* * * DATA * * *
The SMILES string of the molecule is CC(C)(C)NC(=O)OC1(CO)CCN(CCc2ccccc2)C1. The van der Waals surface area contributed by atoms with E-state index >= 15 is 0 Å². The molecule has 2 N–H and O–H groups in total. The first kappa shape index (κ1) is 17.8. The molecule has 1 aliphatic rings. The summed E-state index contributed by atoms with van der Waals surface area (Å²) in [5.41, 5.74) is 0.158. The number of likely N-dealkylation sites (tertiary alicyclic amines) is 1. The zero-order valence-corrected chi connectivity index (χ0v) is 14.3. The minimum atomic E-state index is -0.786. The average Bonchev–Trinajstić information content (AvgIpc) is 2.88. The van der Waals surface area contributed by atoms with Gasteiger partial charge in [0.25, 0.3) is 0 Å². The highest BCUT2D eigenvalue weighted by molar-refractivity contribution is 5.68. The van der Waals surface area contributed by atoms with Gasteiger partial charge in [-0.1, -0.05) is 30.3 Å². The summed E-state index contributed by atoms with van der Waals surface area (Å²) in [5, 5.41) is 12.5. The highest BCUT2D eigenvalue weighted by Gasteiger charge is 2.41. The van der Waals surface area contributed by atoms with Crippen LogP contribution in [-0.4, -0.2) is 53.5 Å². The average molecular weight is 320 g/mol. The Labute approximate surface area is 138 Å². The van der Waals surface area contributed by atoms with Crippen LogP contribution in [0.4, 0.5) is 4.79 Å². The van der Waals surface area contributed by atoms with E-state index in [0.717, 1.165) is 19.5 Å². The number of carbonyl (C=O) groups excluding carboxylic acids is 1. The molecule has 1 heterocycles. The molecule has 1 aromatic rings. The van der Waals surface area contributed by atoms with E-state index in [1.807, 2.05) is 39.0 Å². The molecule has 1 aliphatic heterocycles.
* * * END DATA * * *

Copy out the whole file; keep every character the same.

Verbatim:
The SMILES string of the molecule is CC(C)(C)NC(=O)OC1(CO)CCN(CCc2ccccc2)C1. The van der Waals surface area contributed by atoms with E-state index >= 15 is 0 Å². The molecule has 2 N–H and O–H groups in total. The first kappa shape index (κ1) is 17.8. The molecule has 1 aliphatic rings. The summed E-state index contributed by atoms with van der Waals surface area (Å²) in [5.41, 5.74) is 0.158. The number of likely N-dealkylation sites (tertiary alicyclic amines) is 1. The zero-order valence-corrected chi connectivity index (χ0v) is 14.3. The minimum atomic E-state index is -0.786. The average Bonchev–Trinajstić information content (AvgIpc) is 2.88. The van der Waals surface area contributed by atoms with Gasteiger partial charge in [0.25, 0.3) is 0 Å². The highest BCUT2D eigenvalue weighted by molar-refractivity contribution is 5.68. The van der Waals surface area contributed by atoms with Gasteiger partial charge in [-0.1, -0.05) is 30.3 Å². The summed E-state index contributed by atoms with van der Waals surface area (Å²) in [5, 5.41) is 12.5. The highest BCUT2D eigenvalue weighted by Gasteiger charge is 2.41. The van der Waals surface area contributed by atoms with Crippen LogP contribution in [-0.4, -0.2) is 53.5 Å². The average molecular weight is 320 g/mol. The Labute approximate surface area is 138 Å². The van der Waals surface area contributed by atoms with Crippen LogP contribution in [0.4, 0.5) is 4.79 Å². The van der Waals surface area contributed by atoms with E-state index in [0.717, 1.165) is 19.5 Å². The number of carbonyl (C=O) groups excluding carboxylic acids is 1. The molecule has 1 heterocycles. The molecule has 1 aromatic rings. The van der Waals surface area contributed by atoms with E-state index in [1.807, 2.05) is 39.0 Å². The molecule has 1 aliphatic heterocycles.